- A-3“Incorporating Mindfulness-based Strategies into the Classroom: Using Brain Breaks, 5-minute Mini-lessons, and Calm Transitions to Reduce Stress in the Teaching and Learning Environment” – Jenny Roca Mills, MEd, Director of Development for Educational Programming at the PENN Program for Mindfulness; Founder, Roots and Wings, LLC
- A-4 “Putting all Students on the Path to Graduation and College Readiness: Early Warning and Response Systems That Provide the Right Students with the Right Supports at the Right Times” – Douglas MacIver, PhD, Co-Director, Center for Social Organization of Schools, School of Education, Johns Hopkins University
2:15-2:30 p.m. Break
2:30 – 3:30 p.m. Concurrent Session B
- B-1 (For Ages 6th Grade through 12th Grade) “Social and Emotional Learning: How to Create Safe and Caring Learning Environments in the Classroom” – Lauren Hyman Kaplan, MA
- B-2 “Exploring the Effects of Gestational Cocaine on Child Outcomes: A Cautionary Tale” – Hallam Hurt, MD
- B-3 “Incorporating Mindfulness-based Strategies into the Classroom: Using Brain Breaks, 5-minute Mini-lessons, and Calm Transitions to Reduce Stress in the Teaching and Learning Environment” – Jenny Roca Mills, MEd
- B-4 “Putting all Students on the Path to Graduation and College Readiness: Early Warning and Response Systems That Provide the Right Students with the Right Supports at the Right Times” – Douglas MacIver, PhD
For additional information about the conference contact:
Sister Karen Dietrich, SSJ, PhD, Executive Director, 856-338-0966, firstname.lastname@example.org
Keith A. Lampman, Director of Development, 856-338-0966, email@example.com
Notes From Last Year’s Summit…
It’s Unanimous. The 2013 Education Summit Was a Winner
Our thanks to the more than 300 education professionals from seven states who converged on The Enterprise Center in Mt. Laurel, NJ on Monday, March 18th to hear noted author Paul Tough and a high-powered panel of researchers and academics talk about the power of resilience and grit and the need for a deeper understanding of the social and emotional underpinnings of success in childhood and beyond.
What set the conference apart was the sheer diversity of the group. Representatives from every sector serving children were there – from pre-school specialists to university researchers, professors, and students; charter, district, parochial, and private schools administrators and teachers; guidance counselors; educational psychologists; social workers; funders; parents, and government officials. They came together to learn more about the latest research on the physiological and neurological impact of poverty and trauma on young lives, to share ideas and resources, and to reinforce for one another the need to first help children deal with the daunting challenges they face every day.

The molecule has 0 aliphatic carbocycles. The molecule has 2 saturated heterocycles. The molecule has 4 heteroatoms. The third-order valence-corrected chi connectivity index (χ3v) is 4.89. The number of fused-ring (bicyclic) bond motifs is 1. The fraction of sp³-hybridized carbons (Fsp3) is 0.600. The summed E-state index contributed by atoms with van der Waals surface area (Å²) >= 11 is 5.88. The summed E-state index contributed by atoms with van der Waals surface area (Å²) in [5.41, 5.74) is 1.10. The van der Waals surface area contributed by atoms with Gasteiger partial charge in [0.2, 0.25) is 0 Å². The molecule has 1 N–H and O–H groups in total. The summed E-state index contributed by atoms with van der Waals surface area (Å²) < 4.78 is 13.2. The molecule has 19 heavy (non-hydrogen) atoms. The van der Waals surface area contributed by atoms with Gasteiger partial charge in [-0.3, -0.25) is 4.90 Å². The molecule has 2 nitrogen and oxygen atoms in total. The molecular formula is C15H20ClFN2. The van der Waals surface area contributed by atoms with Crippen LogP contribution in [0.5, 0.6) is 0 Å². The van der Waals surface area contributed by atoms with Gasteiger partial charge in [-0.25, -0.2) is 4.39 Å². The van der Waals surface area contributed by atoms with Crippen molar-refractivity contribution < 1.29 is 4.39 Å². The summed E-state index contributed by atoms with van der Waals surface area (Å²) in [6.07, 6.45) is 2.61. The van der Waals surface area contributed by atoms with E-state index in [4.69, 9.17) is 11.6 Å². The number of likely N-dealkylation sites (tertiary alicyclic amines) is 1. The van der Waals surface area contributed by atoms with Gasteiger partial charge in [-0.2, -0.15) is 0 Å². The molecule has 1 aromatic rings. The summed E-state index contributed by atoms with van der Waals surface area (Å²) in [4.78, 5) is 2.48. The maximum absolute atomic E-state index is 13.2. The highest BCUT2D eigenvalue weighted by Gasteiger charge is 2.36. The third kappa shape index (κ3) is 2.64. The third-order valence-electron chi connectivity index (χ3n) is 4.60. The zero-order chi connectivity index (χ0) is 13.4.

After the keynote address, presentations by the panel members, and audience Q&A, smaller groups met in 8 facilitated workshops led by the presenters to learn more effective classroom and school-based strategies for improving behavior, resilience, academic achievement, and parental engagement. For more about the speakers, click here.
Attendees came away armed with strategies for turning developmental theory into meaningful practice. They heard about the practical interventions that have been shown to reverse the negative impact of violence and poverty and get children on the right academic path.
They learned how mindfulness strategies and practice create a safe and emotionally healing space for learning. And they discussed the critical role of parents at home and in school in ensuring positive student outcomes.
To read the story in the Philadelphia Inquirer http://www.philly.com/philly/news/new_jersey/20130319_N_J__summit_looks_at_effects_of_stress_on_learning.html
And in Camden’s Catholic Star Herald
Just a few of the impressions from the Summit:
I was not only impressed but moved by the commitment of Catholic Partnership Schools to the children of Camden. The Summit was both thought provoking and inspiring.
Rob Kutzik , Educational Consultant
Thank you so much for an outstanding seminar. It’s so rare and exhilarating to go back to my classroom and feel like I have something I can’t wait to try with my students tomorrow. I’m sorry I didn’t get a chance to say a proper goodbye, but I wanted to let you know how much I appreciated being a part of this dynamic day. Thank you for all of your hard work, and to your marvelous team for making this possible. Great job and deep gratitude for inspiring 300 educators today!
Jodi Sabra, Radnor Middle School, Language Artist, 6B
What an amazing day of learning from the researchers! Thank you for your initiative in hosting such an event! From an outsider’s perspective, it was well organized. We host annual educators’ conferences in Virginia, so understand the preparation that goes into such an event!
Wanda Parks, MEd. Admin., P.C.E.T., Virginia State Director, NILD Certified Educational Therapist
I loved the summit. It was so incredible- the speakers, the huge attendance, the ever-so important topic. We need to do this more often. Your kids are amazing!
Cindy Quinton, Founder & Executive Director, Shared Ground at Domenica Farm
As a team, we truly can’t begin to share how much we took away from the summit. It was a wonderful experience full of deep insights and collaboration. I have worked the past 3 years with first and second year teachers in Camden through Teach For America and the take-aways from Monday will be very beneficial in my work with our corps members. My team was truly inspired by the way your schools are thinking holistically about student needs and the communities in which they live.
Morgan Craig, Director, Teacher Leadership Development, Teach For America- Greater Philadelphia